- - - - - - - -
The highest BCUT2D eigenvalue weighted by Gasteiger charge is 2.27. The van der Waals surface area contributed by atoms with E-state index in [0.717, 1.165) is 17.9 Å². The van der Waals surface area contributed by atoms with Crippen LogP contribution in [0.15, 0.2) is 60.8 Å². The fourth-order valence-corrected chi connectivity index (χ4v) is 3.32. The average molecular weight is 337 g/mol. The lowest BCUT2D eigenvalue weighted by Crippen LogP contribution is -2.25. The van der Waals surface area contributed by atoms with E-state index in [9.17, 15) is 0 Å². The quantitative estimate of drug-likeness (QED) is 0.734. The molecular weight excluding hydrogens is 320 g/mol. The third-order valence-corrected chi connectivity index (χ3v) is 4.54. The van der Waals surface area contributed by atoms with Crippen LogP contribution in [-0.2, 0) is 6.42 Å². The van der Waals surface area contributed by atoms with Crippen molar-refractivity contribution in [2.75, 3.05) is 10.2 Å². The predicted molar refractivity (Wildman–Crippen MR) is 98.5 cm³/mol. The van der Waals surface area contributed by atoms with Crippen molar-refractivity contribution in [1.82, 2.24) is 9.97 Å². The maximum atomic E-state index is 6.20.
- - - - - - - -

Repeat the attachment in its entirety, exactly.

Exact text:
The highest BCUT2D eigenvalue weighted by Gasteiger charge is 2.27. The van der Waals surface area contributed by atoms with E-state index in [0.717, 1.165) is 17.9 Å². The van der Waals surface area contributed by atoms with Crippen LogP contribution in [0.15, 0.2) is 60.8 Å². The fourth-order valence-corrected chi connectivity index (χ4v) is 3.32. The average molecular weight is 337 g/mol. The lowest BCUT2D eigenvalue weighted by Crippen LogP contribution is -2.25. The van der Waals surface area contributed by atoms with E-state index in [9.17, 15) is 0 Å². The quantitative estimate of drug-likeness (QED) is 0.734. The molecular weight excluding hydrogens is 320 g/mol. The third-order valence-corrected chi connectivity index (χ3v) is 4.54. The van der Waals surface area contributed by atoms with Crippen LogP contribution in [-0.2, 0) is 6.42 Å². The van der Waals surface area contributed by atoms with Crippen molar-refractivity contribution in [2.75, 3.05) is 10.2 Å². The predicted molar refractivity (Wildman–Crippen MR) is 98.5 cm³/mol. The van der Waals surface area contributed by atoms with Crippen molar-refractivity contribution in [1.82, 2.24) is 9.97 Å². The maximum atomic E-state index is 6.20.